Communities are starting the long process of recovery following a week of devastating floods. That includes Craig, Missouri in Holt County north of Kansas City along the Missouri River.
Before the water arrived, the community set out to save the town of Craig.
"Farmers at their own expense brought escalators in dug and put a levy up around the town," says Holt County Emergency Manager Tom Bullock in an interview with Missouri Farm Bureau. "That's where they have a school and that's where the rural water plant is for this whole area."
Townspeople and nearby communities showed up to sandbag, haul, and stack hoping to hold the waters back. However, as the waters rose, the levy couldn't hold. City streets were only passable by boat as the river became an ocean.
"So we thought we were okay this time because it always goes out somewhere else," says resident and flood victim Ronda Mauseth. "It didn't this time."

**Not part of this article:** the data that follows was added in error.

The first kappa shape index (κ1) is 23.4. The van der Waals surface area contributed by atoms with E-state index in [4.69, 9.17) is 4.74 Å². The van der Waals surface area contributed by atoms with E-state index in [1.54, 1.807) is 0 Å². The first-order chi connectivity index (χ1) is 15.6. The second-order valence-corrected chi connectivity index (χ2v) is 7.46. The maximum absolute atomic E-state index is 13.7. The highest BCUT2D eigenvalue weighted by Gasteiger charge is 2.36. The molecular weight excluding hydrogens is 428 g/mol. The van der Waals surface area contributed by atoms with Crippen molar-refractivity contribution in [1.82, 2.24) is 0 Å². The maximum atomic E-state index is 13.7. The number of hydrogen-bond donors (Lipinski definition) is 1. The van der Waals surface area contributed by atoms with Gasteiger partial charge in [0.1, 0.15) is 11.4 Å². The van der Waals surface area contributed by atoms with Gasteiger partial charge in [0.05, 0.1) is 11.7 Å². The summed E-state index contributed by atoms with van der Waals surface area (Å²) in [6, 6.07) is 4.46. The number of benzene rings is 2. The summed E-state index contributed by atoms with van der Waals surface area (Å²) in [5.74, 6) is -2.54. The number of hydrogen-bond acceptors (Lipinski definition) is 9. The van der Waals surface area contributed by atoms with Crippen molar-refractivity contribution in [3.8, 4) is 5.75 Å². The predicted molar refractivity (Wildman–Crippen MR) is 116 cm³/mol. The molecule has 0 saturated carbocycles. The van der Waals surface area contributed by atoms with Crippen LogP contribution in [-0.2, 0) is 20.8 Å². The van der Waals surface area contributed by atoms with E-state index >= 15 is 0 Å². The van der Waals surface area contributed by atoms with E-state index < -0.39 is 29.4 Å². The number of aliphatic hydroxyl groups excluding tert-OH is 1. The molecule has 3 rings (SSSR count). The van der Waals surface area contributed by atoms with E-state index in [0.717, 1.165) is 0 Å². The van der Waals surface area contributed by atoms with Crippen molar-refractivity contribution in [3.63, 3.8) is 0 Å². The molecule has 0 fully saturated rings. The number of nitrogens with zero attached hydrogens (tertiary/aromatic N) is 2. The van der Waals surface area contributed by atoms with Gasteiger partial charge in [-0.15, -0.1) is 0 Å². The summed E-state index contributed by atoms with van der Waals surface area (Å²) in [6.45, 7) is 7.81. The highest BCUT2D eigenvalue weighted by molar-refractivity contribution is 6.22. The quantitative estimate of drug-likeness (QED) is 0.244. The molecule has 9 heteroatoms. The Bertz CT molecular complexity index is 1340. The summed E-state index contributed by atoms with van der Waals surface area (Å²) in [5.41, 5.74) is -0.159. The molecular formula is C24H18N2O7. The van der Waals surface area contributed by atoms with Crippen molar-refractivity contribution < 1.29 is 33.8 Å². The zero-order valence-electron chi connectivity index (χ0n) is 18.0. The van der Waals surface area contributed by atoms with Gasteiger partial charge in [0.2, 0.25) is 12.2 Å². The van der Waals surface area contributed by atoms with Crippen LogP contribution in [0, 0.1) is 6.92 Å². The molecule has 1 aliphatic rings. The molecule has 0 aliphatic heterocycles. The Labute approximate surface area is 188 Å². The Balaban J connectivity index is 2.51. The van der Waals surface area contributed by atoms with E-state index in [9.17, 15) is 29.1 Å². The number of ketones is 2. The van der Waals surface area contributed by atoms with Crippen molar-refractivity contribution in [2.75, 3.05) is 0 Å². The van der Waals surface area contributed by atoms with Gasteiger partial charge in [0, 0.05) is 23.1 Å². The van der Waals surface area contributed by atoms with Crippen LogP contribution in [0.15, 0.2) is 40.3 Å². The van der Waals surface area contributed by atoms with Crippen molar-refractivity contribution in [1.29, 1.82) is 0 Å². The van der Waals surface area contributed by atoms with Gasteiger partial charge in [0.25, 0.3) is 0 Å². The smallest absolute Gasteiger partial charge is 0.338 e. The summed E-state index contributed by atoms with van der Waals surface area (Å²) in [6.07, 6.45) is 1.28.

Mauseth's place is now a sopping wet mess of debris and memories
"It just totaled everything," says Mauseth. "Everything's mud and it's just ruined."
Those losses include the irreplaceable.
"I lost my dad's bible," says Mauseth holding back tears. "You just can't replace that stuff."
Farmers in the area are hoping their spring isn't over.
"I still think that there's a hopefully an opportunity to plant something this year," says Holt County Farmer Trey Garst during an interview with Missouri Farm Bureau. "There were still areas from 2011 that we were still working on that got covered up with sand or ditches that weren't quite dug out yet."
Showing that recoveries like this always take time, but many farmers like Garst have done it in the past.
"The first thing to do is just try to get out and get the trash out your fields," says Garst. "You go clean that up and then try to break the ground up to get it to dry out because it's usually pretty swampy out there."
While some are already thinking about the next steps for others the next step is moving to a life beyond the levees.
"We're going to leave," says Mauseth. "We can't - I can't live here and I can't do this again next year."
Weather officials say the threat of flooding is expected to last through May across much of the Midwest.